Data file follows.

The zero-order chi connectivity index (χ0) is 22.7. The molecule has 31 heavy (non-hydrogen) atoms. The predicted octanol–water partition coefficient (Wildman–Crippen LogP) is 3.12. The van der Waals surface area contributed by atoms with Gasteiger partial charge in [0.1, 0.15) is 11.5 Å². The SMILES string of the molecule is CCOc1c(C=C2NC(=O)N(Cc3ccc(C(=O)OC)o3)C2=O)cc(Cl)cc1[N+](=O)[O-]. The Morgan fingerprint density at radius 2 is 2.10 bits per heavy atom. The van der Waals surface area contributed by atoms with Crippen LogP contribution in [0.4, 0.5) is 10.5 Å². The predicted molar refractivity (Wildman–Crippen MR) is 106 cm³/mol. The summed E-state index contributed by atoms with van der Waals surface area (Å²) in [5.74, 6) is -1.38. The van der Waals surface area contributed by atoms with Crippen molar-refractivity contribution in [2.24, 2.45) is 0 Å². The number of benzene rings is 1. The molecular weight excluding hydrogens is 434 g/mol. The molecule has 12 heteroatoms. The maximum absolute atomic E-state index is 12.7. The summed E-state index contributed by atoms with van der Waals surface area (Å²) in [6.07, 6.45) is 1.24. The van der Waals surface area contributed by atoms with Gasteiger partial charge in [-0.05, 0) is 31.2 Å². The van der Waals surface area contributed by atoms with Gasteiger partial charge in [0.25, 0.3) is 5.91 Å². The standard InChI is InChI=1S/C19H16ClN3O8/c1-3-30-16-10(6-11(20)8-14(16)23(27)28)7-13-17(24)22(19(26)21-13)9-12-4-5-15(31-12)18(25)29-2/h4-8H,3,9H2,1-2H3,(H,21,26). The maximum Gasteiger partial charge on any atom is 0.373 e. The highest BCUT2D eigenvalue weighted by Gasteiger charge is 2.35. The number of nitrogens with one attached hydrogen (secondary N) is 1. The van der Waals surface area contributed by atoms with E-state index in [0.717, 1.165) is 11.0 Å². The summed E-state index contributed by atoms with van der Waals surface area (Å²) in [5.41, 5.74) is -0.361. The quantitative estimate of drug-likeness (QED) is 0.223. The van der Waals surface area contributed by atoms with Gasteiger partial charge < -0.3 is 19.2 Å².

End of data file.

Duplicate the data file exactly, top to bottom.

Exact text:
The zero-order chi connectivity index (χ0) is 22.7. The molecule has 31 heavy (non-hydrogen) atoms. The predicted octanol–water partition coefficient (Wildman–Crippen LogP) is 3.12. The van der Waals surface area contributed by atoms with Gasteiger partial charge in [0.1, 0.15) is 11.5 Å². The SMILES string of the molecule is CCOc1c(C=C2NC(=O)N(Cc3ccc(C(=O)OC)o3)C2=O)cc(Cl)cc1[N+](=O)[O-]. The Morgan fingerprint density at radius 2 is 2.10 bits per heavy atom. The van der Waals surface area contributed by atoms with Crippen LogP contribution in [0.4, 0.5) is 10.5 Å². The predicted molar refractivity (Wildman–Crippen MR) is 106 cm³/mol. The summed E-state index contributed by atoms with van der Waals surface area (Å²) in [5.74, 6) is -1.38. The van der Waals surface area contributed by atoms with Crippen molar-refractivity contribution in [2.24, 2.45) is 0 Å². The number of benzene rings is 1. The molecular weight excluding hydrogens is 434 g/mol. The molecule has 12 heteroatoms. The maximum absolute atomic E-state index is 12.7. The summed E-state index contributed by atoms with van der Waals surface area (Å²) in [6.07, 6.45) is 1.24. The van der Waals surface area contributed by atoms with Gasteiger partial charge in [-0.05, 0) is 31.2 Å². The van der Waals surface area contributed by atoms with Gasteiger partial charge in [0.25, 0.3) is 5.91 Å². The standard InChI is InChI=1S/C19H16ClN3O8/c1-3-30-16-10(6-11(20)8-14(16)23(27)28)7-13-17(24)22(19(26)21-13)9-12-4-5-15(31-12)18(25)29-2/h4-8H,3,9H2,1-2H3,(H,21,26). The maximum Gasteiger partial charge on any atom is 0.373 e. The highest BCUT2D eigenvalue weighted by Gasteiger charge is 2.35. The number of nitrogens with one attached hydrogen (secondary N) is 1. The van der Waals surface area contributed by atoms with E-state index in [0.717, 1.165) is 11.0 Å². The summed E-state index contributed by atoms with van der Waals surface area (Å²) in [5.41, 5.74) is -0.361. The quantitative estimate of drug-likeness (QED) is 0.223. The van der Waals surface area contributed by atoms with Gasteiger partial charge < -0.3 is 19.2 Å².